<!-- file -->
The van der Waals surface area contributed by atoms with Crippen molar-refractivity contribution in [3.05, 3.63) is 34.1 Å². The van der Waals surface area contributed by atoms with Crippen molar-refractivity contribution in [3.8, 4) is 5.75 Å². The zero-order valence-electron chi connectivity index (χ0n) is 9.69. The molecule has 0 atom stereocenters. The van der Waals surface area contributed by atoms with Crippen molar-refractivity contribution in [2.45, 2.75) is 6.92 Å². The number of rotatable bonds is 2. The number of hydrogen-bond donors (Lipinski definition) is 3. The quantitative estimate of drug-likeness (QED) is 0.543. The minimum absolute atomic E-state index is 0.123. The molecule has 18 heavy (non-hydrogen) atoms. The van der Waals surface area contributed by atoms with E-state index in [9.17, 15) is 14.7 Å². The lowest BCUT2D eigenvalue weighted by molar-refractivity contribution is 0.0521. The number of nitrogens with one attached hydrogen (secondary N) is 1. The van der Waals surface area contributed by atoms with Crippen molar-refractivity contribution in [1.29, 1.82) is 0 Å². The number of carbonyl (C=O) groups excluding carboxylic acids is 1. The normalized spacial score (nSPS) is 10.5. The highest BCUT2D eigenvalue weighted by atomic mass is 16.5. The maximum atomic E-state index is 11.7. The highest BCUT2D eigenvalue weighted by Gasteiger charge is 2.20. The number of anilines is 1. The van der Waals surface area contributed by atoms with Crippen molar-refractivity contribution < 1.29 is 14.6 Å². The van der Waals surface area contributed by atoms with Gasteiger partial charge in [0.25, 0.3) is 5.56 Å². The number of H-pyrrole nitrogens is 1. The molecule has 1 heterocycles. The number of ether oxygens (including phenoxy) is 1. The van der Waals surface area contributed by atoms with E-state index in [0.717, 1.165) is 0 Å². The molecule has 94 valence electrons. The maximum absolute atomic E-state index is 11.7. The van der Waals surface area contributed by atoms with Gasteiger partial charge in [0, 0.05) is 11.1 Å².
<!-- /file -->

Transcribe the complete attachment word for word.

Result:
The van der Waals surface area contributed by atoms with Crippen molar-refractivity contribution in [3.05, 3.63) is 34.1 Å². The van der Waals surface area contributed by atoms with Crippen molar-refractivity contribution in [3.8, 4) is 5.75 Å². The zero-order valence-electron chi connectivity index (χ0n) is 9.69. The molecule has 0 atom stereocenters. The van der Waals surface area contributed by atoms with Crippen molar-refractivity contribution in [2.45, 2.75) is 6.92 Å². The number of rotatable bonds is 2. The number of hydrogen-bond donors (Lipinski definition) is 3. The quantitative estimate of drug-likeness (QED) is 0.543. The minimum absolute atomic E-state index is 0.123. The molecule has 18 heavy (non-hydrogen) atoms. The van der Waals surface area contributed by atoms with E-state index in [9.17, 15) is 14.7 Å². The lowest BCUT2D eigenvalue weighted by molar-refractivity contribution is 0.0521. The number of nitrogens with one attached hydrogen (secondary N) is 1. The van der Waals surface area contributed by atoms with Crippen molar-refractivity contribution in [1.29, 1.82) is 0 Å². The number of carbonyl (C=O) groups excluding carboxylic acids is 1. The normalized spacial score (nSPS) is 10.5. The highest BCUT2D eigenvalue weighted by atomic mass is 16.5. The maximum atomic E-state index is 11.7. The highest BCUT2D eigenvalue weighted by Gasteiger charge is 2.20. The number of anilines is 1. The van der Waals surface area contributed by atoms with Crippen molar-refractivity contribution < 1.29 is 14.6 Å². The van der Waals surface area contributed by atoms with Gasteiger partial charge in [0.25, 0.3) is 5.56 Å². The number of H-pyrrole nitrogens is 1. The molecule has 1 heterocycles. The number of ether oxygens (including phenoxy) is 1. The van der Waals surface area contributed by atoms with E-state index in [0.717, 1.165) is 0 Å². The molecule has 94 valence electrons. The maximum absolute atomic E-state index is 11.7. The van der Waals surface area contributed by atoms with Gasteiger partial charge in [0, 0.05) is 11.1 Å².